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India's Grand Prix preparations right on track
The drive is long and winding but changes to the discerning are markedly visible. What a few months ago was a dust trail is now a road wide enough for two cars. In September, the proposed Formula One track was a collection of earth mounds, big and small. Humoungous earth movers dotted the landscape. Five months and thousands of man hours later, what seemed like a fantasy seems to be taking a firm shape.
The undulating, 5. 14-km long track now has tar on its surface and within a few weeks, the tarmac would be ready. The main grandstand, which will seat 20, 000 people, and the pit buildings are taking shape. Work goes on nearly round the clock - 6, 500 labourers are employed and fed to work in two shifts. Traces of landscaping can be spotted. Even though work is going on at a blinding pace, there's lot to be done. The glitz of the Yas Marina Circuit in Abu Dhabi has set the benchmark high. Very high.
Completed in just a little over two years, for any newcomer to the F1 fold, Abu Dhabi is what they must emulate, if bettering it isn't an option. While it may be too early for any comparisons between Abu Dhabi and New Delhi, for the Jaypee Group this Formula One circuit at $300 million is by no means their most expensive project but it's definitely their most highbrow.
The Gaur family knows that all eyes - in India and worldwide - are on them and they are careful to not put a step wrong. They have preferred to quietly do their work, staying away from the chatter and glare of the cameras. Confident of completing the project given their expertise and core strength in building billiondollar infrastructure projects, this track is just another project for them.
With it still very much a family-controlled operation, the project hit a minor bump when Mark Hughes, a leading light at the Bahrain International Circuit and in charge of the proceedings at Greater Noida, chose to leave.
Hughes has now been snapped up by the Yas Marina Circuit but, just as swiftly, Azhar Ghazali, a former race organiser at Sepang, has been roped in to pay attention to detail for the Indian Grand Prix, scheduled to be held on October 30 this year.
The track and the race is the pet project of the Gaur patriarch, Jaiprakash Gaur, who often drops in to check on the progress, and it's his son Sameer who is the managing director and CEO of Jaypee Sports International, a subsidiary of the Jaypee Group. The construction and engineering aspects are looked after by a cheerful Boris Lazaric, CEO (construction) who sits at the makeshift and completely utilitarian offices at Greater Noida along with the young Manu Bhaskar Gaur, the engineering graduate from Berkley and executive general manager of JPSI. "It was my grandfather's dream to bring F1 to India. Were we unnerved by what it entailed? Absolutely not, " he says.
At the group's disposal is a 2, 500-acre expanse which will house, apart from the race track, a cricket stadium, a golf course and gated communities.
For a business conglomerate like Jaypee, building sports infrastructure is a just way of ensuring they get the maximum bang for their buck. The track, not expected to yield profits anytime soon, is just the glitter in what is essentially a massive housing project, even though MotoGP comes calling in 2012.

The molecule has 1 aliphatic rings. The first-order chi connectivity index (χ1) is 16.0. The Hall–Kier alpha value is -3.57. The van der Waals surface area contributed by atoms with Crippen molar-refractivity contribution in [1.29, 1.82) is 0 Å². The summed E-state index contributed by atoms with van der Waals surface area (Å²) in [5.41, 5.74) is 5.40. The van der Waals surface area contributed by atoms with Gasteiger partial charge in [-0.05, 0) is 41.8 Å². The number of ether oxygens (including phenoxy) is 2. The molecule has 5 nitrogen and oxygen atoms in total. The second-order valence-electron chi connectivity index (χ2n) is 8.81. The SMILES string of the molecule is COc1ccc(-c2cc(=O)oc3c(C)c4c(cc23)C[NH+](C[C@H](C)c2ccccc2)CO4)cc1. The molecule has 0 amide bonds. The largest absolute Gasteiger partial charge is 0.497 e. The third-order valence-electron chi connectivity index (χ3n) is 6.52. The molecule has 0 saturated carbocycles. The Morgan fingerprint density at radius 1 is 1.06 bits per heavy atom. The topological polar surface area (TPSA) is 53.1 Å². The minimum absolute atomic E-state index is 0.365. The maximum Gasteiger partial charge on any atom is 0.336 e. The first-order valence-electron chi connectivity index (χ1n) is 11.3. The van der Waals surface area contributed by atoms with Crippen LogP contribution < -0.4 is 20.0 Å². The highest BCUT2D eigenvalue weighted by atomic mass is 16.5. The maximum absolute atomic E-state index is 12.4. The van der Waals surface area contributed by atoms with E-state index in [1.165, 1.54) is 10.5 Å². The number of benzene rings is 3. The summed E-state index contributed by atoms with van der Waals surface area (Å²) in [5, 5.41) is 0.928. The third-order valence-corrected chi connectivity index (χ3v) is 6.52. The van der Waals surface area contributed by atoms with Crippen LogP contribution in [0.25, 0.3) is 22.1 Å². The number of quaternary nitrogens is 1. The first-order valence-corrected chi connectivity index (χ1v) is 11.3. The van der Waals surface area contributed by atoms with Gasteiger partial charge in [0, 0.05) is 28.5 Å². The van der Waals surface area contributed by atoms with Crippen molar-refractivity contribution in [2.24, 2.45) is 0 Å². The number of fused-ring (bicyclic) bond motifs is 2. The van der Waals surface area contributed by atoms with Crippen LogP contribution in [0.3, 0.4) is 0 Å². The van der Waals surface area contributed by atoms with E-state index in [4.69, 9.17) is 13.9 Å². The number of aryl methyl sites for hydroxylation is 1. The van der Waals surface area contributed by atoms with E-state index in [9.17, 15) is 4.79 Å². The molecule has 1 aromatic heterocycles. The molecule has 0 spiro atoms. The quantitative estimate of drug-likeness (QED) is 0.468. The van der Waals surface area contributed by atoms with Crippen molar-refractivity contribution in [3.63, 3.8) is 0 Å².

The track, expected to be the second fastest in the world with top speeds of 320 kmph on the straights, has plenty of features that would make racing and racewatching pleasurable.
"The track is 5. 14 km long and its thickness varies from 12-16 metres. The two very distinct features of the track that make it different from the usual are, firstly, that it is the second fastest track in the world - the top speed here will be 320 kmph - and, secondly, to facilitate exciting racing action, the track has a different contour at different sections. At one point, it's 13 metres then goes down to zero metres and then back again to 11 metres. Spectators will get the chance to see the cars going up and down the track at great speeds, which will make for a phenomenal spectacle, " adds Gaur.
"We have a huge amount of infrastructure coming up in the form of the main grandstand which can seat 20, 000 and then there are the pit buildings, with the garages on the bottom and the paddock on the top. Then we have 12 team buildings. The total expected seating capacity of this track is likely to be 1. 2 lakh. About 70, 000 people will be in the temporary stands and about 30, 000 people can be accommodated on the grass, " he adds.
The homologation, scheduled for July-August, is only just one of the worries that JPSI have. The buildings have to be constructed and furbished. The grass has to be planted on the natural stands and landscaping needs to begin. The approach road will need to be spruced up once the Yamuna Expressway is completed. What makes a good race isn't just a good racing surface but a whole range of activities like customs clearance, freight handling, security and hospitality.
But Manu isn't fazed by what lies ahead. There is nothing to indicate that they won't complete the project in time but topping Abu Dhabi probably right now is just a dream
"We're looking to keep the track as full as possible. There will be a MotoGP in 2012 and feeder series. This track is part of a very big project called Sports City. There will be a lot of commercial development that will tide us over. It's a unique and sound business model, " he sounds much the businessman.
"It would be like bringing Monaco here, " the Formula One fan then lets that one slide in.
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